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OAA Continuing Education Course
Learning Hours: 18
The OAA’s Fundamentals of Running an Architectural Practice course offers a comprehensive overview of the business side of architecture. Originally titled Starting an Architectural Practice, this refocused program is ideal for members who are either starting their own practice or taking on an associate or partner role. It is also especially suitable for experienced architects looking for a refresh on the basics and the best practices.
Consisting of five key lessons, the entire course is delivered on three consecutive days. Taught by 11 experts in the field of architecture and finance, discussions range from industry requirements in Ontario to the exploration of business principles versus the operation elements of a professional practice. Topics include developing and modifying your strategic initiatives as an architect in the marketplace, professional requirements, client agreements, and how to manage your finances and your projects.
A light breakfast and lunch are included for each day.
For more details, please refer to the lesson descriptions below.
April 1–3, 2020 sessions - CANCELLED
Next Course Dates:
October 21-23, 2020 (three-day course)
8:30 AM – 4:30 PM
Ontario Association of Architects (tentative location)
111 Moatfield Drive, Toronto, ON M3B 3L6
OAA Architects and Licensed Technologists OAA: $945 + HST
OAA Intern Architects: $756 + HST
Non-Members: $1134 + HST
Architectural Practice in a Contemporary Context
The context of architectural practice is changing. New project delivery methods, new industry players and disruptive business models are altering the landscape in which architects deliver design services. Architects are no longer as close to the centre of project decision-making as they once were, with the rise of paraprofessionals and the shifting priorities of clients. This session will provide the participant with a contemporary view of the social, commercial, sectoral and environmental contexts in which to make decisions about starting an architectural practice.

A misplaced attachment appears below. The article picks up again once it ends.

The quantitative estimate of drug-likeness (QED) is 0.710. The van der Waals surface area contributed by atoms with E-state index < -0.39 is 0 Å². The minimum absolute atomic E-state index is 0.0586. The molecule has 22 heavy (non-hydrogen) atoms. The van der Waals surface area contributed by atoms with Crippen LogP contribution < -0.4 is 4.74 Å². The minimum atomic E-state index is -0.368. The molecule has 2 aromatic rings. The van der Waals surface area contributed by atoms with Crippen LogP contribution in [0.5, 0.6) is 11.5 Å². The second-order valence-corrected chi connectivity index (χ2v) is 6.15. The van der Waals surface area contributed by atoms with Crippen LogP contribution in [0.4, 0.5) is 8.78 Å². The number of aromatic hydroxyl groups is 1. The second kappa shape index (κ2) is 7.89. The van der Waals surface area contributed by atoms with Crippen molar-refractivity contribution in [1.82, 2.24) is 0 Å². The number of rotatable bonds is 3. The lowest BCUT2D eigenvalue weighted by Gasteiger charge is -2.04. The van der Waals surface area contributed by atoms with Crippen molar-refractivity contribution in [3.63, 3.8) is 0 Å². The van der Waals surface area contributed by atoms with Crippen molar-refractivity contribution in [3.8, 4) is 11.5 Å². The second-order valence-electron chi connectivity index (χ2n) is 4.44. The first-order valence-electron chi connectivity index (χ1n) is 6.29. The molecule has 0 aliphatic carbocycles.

Regulatory Requirements: Ontario Architectural Practice
There are mandatory requirements for operating an architectural practice in Ontario and Canada. This session will address those requirements that are specific to architectural practice. The next session will explore those mandatory requirements common to all businesses. The two main topics of this session are the regulation of architectural practices by their respective provincial associations and the requirements to maintain insurance.
Regulatory Requirements: Pro-Demnity Insurance
Speaker: John Hackett, B.Arch., OAA, FRAIC
Although the purchase and maintenance of professional liability insurance is a mandatory requirement for an Ontario architectural practice, few architects starting a practice will have had meaningful exposure to the purpose and value of such insurance in their formal education and preparation for practice. The lesson will provide attendees with fundamental information about this essential tool and the features of the professional liability insurance provided to Ontario architects by Pro-Demnity Insurance Company.
Time permitting, several case studies will illustrate how the insurance and settlement process works in practice.
Prior to the lesson, participants are encouraged to familiarize themselves with the Pro-Demnity website: www.prodemnity.com and download or obtain a copy of the information booklet: Architects Insuring Architects…The Ontario Architects Professional Liability Insurance Program. A pdf version is available via the corresponding link. Alternatively, hard copies can be obtained from Pro-Demnity upon request.
Regulatory Requirements – Business Structures in Ontario and Canada
Speaker: Elaine Pantel, CPA, CGA
Operating a business in Canada requires compliance with federal, provincial and in some cases municipal legislation, regulations, and bylaws. This session will examine the options available to a firm in terms of legal structures, and review the various taxes that may apply to a firm including income tax and GST/HST.